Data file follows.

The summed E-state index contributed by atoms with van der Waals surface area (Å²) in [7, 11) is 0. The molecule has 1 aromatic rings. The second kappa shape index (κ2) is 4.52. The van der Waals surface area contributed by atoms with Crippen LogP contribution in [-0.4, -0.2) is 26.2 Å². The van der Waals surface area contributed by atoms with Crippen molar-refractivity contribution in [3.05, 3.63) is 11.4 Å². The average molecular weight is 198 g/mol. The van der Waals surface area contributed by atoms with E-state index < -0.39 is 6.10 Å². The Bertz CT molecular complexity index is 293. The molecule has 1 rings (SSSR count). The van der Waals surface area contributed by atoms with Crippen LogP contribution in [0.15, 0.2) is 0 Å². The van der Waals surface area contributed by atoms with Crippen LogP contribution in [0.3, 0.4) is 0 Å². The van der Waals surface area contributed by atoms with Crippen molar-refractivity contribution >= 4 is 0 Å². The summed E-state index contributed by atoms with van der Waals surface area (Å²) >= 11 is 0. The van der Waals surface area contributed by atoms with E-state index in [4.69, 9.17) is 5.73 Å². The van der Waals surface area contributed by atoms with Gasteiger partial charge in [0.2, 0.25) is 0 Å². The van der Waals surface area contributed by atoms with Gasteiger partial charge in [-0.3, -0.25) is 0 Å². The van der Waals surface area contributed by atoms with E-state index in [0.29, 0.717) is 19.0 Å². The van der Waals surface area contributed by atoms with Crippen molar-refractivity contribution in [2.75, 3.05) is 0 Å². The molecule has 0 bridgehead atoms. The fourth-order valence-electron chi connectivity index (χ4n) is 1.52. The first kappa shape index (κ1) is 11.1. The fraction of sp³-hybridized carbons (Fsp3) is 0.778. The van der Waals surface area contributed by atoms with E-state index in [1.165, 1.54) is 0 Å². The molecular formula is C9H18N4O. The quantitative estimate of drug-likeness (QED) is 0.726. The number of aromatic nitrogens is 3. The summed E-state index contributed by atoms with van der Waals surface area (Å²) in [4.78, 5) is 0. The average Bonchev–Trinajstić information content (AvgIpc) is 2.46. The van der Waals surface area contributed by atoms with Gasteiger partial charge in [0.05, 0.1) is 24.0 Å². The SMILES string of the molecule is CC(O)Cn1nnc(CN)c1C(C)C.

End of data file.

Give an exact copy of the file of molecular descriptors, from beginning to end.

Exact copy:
The summed E-state index contributed by atoms with van der Waals surface area (Å²) in [7, 11) is 0. The molecule has 1 aromatic rings. The second kappa shape index (κ2) is 4.52. The van der Waals surface area contributed by atoms with Crippen LogP contribution in [-0.4, -0.2) is 26.2 Å². The van der Waals surface area contributed by atoms with Crippen molar-refractivity contribution in [3.05, 3.63) is 11.4 Å². The average molecular weight is 198 g/mol. The van der Waals surface area contributed by atoms with E-state index < -0.39 is 6.10 Å². The Bertz CT molecular complexity index is 293. The molecule has 1 rings (SSSR count). The van der Waals surface area contributed by atoms with Crippen LogP contribution in [0.15, 0.2) is 0 Å². The van der Waals surface area contributed by atoms with Crippen LogP contribution in [0.3, 0.4) is 0 Å². The van der Waals surface area contributed by atoms with Crippen molar-refractivity contribution >= 4 is 0 Å². The summed E-state index contributed by atoms with van der Waals surface area (Å²) >= 11 is 0. The van der Waals surface area contributed by atoms with E-state index in [4.69, 9.17) is 5.73 Å². The van der Waals surface area contributed by atoms with Gasteiger partial charge in [0.2, 0.25) is 0 Å². The van der Waals surface area contributed by atoms with Gasteiger partial charge in [-0.3, -0.25) is 0 Å². The van der Waals surface area contributed by atoms with E-state index in [0.29, 0.717) is 19.0 Å². The van der Waals surface area contributed by atoms with Crippen molar-refractivity contribution in [2.75, 3.05) is 0 Å². The molecule has 0 bridgehead atoms. The fourth-order valence-electron chi connectivity index (χ4n) is 1.52. The first kappa shape index (κ1) is 11.1. The fraction of sp³-hybridized carbons (Fsp3) is 0.778. The van der Waals surface area contributed by atoms with E-state index in [1.165, 1.54) is 0 Å². The molecular formula is C9H18N4O. The quantitative estimate of drug-likeness (QED) is 0.726. The number of aromatic nitrogens is 3. The summed E-state index contributed by atoms with van der Waals surface area (Å²) in [4.78, 5) is 0. The average Bonchev–Trinajstić information content (AvgIpc) is 2.46. The van der Waals surface area contributed by atoms with Gasteiger partial charge in [0.05, 0.1) is 24.0 Å². The SMILES string of the molecule is CC(O)Cn1nnc(CN)c1C(C)C.